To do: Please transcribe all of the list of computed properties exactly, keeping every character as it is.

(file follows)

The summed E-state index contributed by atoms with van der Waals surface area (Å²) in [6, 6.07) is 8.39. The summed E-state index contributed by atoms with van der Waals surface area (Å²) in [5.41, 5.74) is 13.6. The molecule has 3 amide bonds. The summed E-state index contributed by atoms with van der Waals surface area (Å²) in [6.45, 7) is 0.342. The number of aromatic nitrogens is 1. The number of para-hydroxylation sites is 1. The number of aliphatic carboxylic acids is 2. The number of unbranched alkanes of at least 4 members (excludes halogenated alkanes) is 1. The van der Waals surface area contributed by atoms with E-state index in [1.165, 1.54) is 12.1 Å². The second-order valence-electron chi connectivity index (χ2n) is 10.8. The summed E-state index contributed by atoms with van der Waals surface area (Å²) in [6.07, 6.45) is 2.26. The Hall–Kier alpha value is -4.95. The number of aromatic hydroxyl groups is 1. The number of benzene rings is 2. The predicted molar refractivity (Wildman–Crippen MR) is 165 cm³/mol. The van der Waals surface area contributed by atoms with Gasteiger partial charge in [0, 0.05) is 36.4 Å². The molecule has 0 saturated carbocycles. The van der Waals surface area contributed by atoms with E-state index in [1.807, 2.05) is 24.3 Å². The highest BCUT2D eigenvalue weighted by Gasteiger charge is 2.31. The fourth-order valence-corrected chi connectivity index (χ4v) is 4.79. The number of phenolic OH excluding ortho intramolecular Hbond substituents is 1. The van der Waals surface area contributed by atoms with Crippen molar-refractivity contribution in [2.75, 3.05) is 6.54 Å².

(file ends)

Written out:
The summed E-state index contributed by atoms with van der Waals surface area (Å²) in [6, 6.07) is 8.39. The summed E-state index contributed by atoms with van der Waals surface area (Å²) in [5.41, 5.74) is 13.6. The molecule has 3 amide bonds. The summed E-state index contributed by atoms with van der Waals surface area (Å²) in [6.45, 7) is 0.342. The number of aromatic nitrogens is 1. The number of para-hydroxylation sites is 1. The number of aliphatic carboxylic acids is 2. The number of unbranched alkanes of at least 4 members (excludes halogenated alkanes) is 1. The van der Waals surface area contributed by atoms with E-state index in [1.165, 1.54) is 12.1 Å². The second-order valence-electron chi connectivity index (χ2n) is 10.8. The summed E-state index contributed by atoms with van der Waals surface area (Å²) in [6.07, 6.45) is 2.26. The Hall–Kier alpha value is -4.95. The number of aromatic hydroxyl groups is 1. The number of benzene rings is 2. The predicted molar refractivity (Wildman–Crippen MR) is 165 cm³/mol. The van der Waals surface area contributed by atoms with Gasteiger partial charge in [0, 0.05) is 36.4 Å². The molecule has 0 saturated carbocycles. The van der Waals surface area contributed by atoms with E-state index in [1.807, 2.05) is 24.3 Å². The highest BCUT2D eigenvalue weighted by Gasteiger charge is 2.31. The fourth-order valence-corrected chi connectivity index (χ4v) is 4.79. The number of phenolic OH excluding ortho intramolecular Hbond substituents is 1. The van der Waals surface area contributed by atoms with Crippen molar-refractivity contribution in [2.75, 3.05) is 6.54 Å².